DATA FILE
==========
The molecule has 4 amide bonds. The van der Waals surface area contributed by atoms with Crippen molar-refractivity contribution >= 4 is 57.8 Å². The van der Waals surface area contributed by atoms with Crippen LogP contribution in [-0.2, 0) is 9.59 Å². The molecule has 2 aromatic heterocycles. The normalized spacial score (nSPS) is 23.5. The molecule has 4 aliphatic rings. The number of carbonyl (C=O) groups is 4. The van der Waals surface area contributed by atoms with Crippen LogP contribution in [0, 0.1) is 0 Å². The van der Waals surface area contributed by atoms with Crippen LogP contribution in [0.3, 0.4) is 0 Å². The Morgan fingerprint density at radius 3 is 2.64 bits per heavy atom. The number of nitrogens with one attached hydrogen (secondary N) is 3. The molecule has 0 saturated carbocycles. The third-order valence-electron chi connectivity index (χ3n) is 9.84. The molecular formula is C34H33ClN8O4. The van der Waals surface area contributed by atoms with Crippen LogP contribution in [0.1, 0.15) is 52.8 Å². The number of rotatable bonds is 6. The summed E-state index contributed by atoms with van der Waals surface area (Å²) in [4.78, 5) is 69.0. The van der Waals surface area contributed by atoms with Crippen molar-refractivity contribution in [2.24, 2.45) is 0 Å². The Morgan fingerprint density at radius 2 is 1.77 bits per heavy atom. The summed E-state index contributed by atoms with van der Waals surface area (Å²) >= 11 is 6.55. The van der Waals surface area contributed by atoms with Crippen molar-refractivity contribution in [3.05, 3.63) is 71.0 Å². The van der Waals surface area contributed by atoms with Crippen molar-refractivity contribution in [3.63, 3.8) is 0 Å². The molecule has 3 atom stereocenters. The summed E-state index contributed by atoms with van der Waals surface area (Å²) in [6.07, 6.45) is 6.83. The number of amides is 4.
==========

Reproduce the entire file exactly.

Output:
The molecule has 4 amide bonds. The van der Waals surface area contributed by atoms with Crippen molar-refractivity contribution >= 4 is 57.8 Å². The van der Waals surface area contributed by atoms with Crippen LogP contribution in [-0.2, 0) is 9.59 Å². The molecule has 2 aromatic heterocycles. The normalized spacial score (nSPS) is 23.5. The molecule has 4 aliphatic rings. The number of carbonyl (C=O) groups is 4. The van der Waals surface area contributed by atoms with Crippen LogP contribution in [0, 0.1) is 0 Å². The van der Waals surface area contributed by atoms with Crippen LogP contribution in [0.3, 0.4) is 0 Å². The Morgan fingerprint density at radius 3 is 2.64 bits per heavy atom. The number of nitrogens with one attached hydrogen (secondary N) is 3. The molecule has 0 saturated carbocycles. The third-order valence-electron chi connectivity index (χ3n) is 9.84. The molecular formula is C34H33ClN8O4. The van der Waals surface area contributed by atoms with Crippen LogP contribution in [0.1, 0.15) is 52.8 Å². The number of rotatable bonds is 6. The summed E-state index contributed by atoms with van der Waals surface area (Å²) in [4.78, 5) is 69.0. The van der Waals surface area contributed by atoms with Crippen molar-refractivity contribution in [2.24, 2.45) is 0 Å². The Morgan fingerprint density at radius 2 is 1.77 bits per heavy atom. The summed E-state index contributed by atoms with van der Waals surface area (Å²) >= 11 is 6.55. The van der Waals surface area contributed by atoms with Crippen molar-refractivity contribution in [3.05, 3.63) is 71.0 Å². The van der Waals surface area contributed by atoms with Crippen molar-refractivity contribution in [3.63, 3.8) is 0 Å². The molecule has 3 atom stereocenters. The summed E-state index contributed by atoms with van der Waals surface area (Å²) in [6.07, 6.45) is 6.83. The number of amides is 4.